I was meant to be doing something else this weekend. I was supposed to be on a Way of Council course in Bristol. I booked on to this weekend a long time ago and had been really looking forward to it. A time to learn more about Council; a space to connect in to my own way of being in the world; an opportunity to hear what others have to say about all of this. All held in a most sacred way.
And I didn’t go. Because this week I have been feeling overwhelmed (again).
Overwhelmed with all the options that feel open to us at the moment with regards moving to Wales. Overwhelmed because the girls are at home ALL THE TIME and I can’t often finish a thought process, let alone have a whole conversation about that thought process. Overwhelmed because there’s so much I want to DO in life and how do I choose/prioritise, because obviously I can’t do it all?! And overwhelmed because I feel that with all the different balls I’m juggling – mental/emotional/real/not real – I feel like I’m failing badly at all of them. By Wednesday I’d convinced myself not only that I’d ruined my children’s lives by being such a bad mother, but also that I was never going to be anything of worth in the world because, well, just because I’m basically crap at everything. And besides, the world is f****d anyway so really what’s the point?
Yes… those old chestnuts. (Sigh…)
So, by Thursday I knew that what I really needed was time and space to get all of this CRAP out of my head, and for me, that means removing myself from pretty much everything and everyone. I needed physical space, openness, air, hills, trees, vistas. I needed to walk somewhere wilder than here, because when I do I always feel better – I can just give all of my overwhelmedness to the land and she will always take it. This, I know.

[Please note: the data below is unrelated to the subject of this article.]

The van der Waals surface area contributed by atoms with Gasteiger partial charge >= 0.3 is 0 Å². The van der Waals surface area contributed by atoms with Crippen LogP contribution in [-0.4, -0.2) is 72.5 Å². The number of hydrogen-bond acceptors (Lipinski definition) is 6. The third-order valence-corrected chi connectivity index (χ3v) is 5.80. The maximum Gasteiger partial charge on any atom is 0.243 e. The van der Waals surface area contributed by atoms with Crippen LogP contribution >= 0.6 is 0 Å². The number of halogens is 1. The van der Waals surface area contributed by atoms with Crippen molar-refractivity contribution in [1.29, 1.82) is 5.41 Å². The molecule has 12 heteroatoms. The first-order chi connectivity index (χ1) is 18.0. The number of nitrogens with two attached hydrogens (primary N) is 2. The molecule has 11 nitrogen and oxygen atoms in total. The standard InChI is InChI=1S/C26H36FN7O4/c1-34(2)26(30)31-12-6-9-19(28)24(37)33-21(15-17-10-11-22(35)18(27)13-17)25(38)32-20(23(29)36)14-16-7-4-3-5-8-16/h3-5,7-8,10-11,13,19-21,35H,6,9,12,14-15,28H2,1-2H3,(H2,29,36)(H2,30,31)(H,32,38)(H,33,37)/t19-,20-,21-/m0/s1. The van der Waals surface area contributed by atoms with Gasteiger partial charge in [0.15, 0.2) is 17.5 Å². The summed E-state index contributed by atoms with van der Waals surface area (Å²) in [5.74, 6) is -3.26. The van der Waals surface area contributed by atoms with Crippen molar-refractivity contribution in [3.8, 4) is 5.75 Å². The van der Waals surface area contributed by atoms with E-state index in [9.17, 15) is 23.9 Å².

The Malvern Hills are not what I would exactly call ‘wild’, but they are not too far away, and when I got there at dawn yesterday morning and the mist was down, well I could have been anywhere. It was beautiful. The mist gave me an atmospheric feeling of deep, ancient mystery and, other than the paths that criss-cross over the hills, I felt at times I could have been walking not just anywhere but anytime.
I kept smiling to myself as I walked – I had headed to the hills to get height, expansive views, distance, clarity and vision. And it was so misty I could see only 30ft in front of me most of the time! And so the message I received was loud and clear – you need to stop looking to the horizon, to what might be out there, to what you may or may not actually be able to see. You need to look at your feet, at the ground right there in front of you, where you are walking right now. And yes, you need to take small steps – you need to remain mindful of where you’re going, and what you’re doing!
When, at times, the mist did clear, and I was given glimpses of the view, I was immediately distracted by other thoughts. Thoughts that, quite frankly, are really not important in the grand scheme of things. And so I found myself actually inviting the mist back in. To bring myself back to the here and now. To embrace the unknown and to not see it, as I find myself doing at times, as something to fear or worry about, but to see it actually as a gift in reminding me to come back to the present. To myself.
After all, as Eckhart Tolle would quite rightfully remind me:
As soon as you honor the present moment, all unhappiness and struggle dissolve, and life begins to flow with joy and ease. When you act out the present-moment awareness, whatever you do becomes imbued with a sense of quality, care, and love – even the most simple action.
The Power of Now: A Guide to Spiritual Enlightenment
Eckhart Tolle is probably the only person in the world I would actually allow to come along with me on one of these walks. Ah yes, I’d happily allow Eckhart to walk alongside me awhile, speaking words of wisdom in that soft, meditative, inner peace-inducing, German-accented voice of his as we ambled up, down, around, within.
Him and the best dog in the world of course. Now there’s a being who could give a good lesson in enjoying the present moment…
(no that wasn’t taken in the Malverns… I’m way too in the moment to be taking a camera with me on these solo walks in the wild, don’t you know)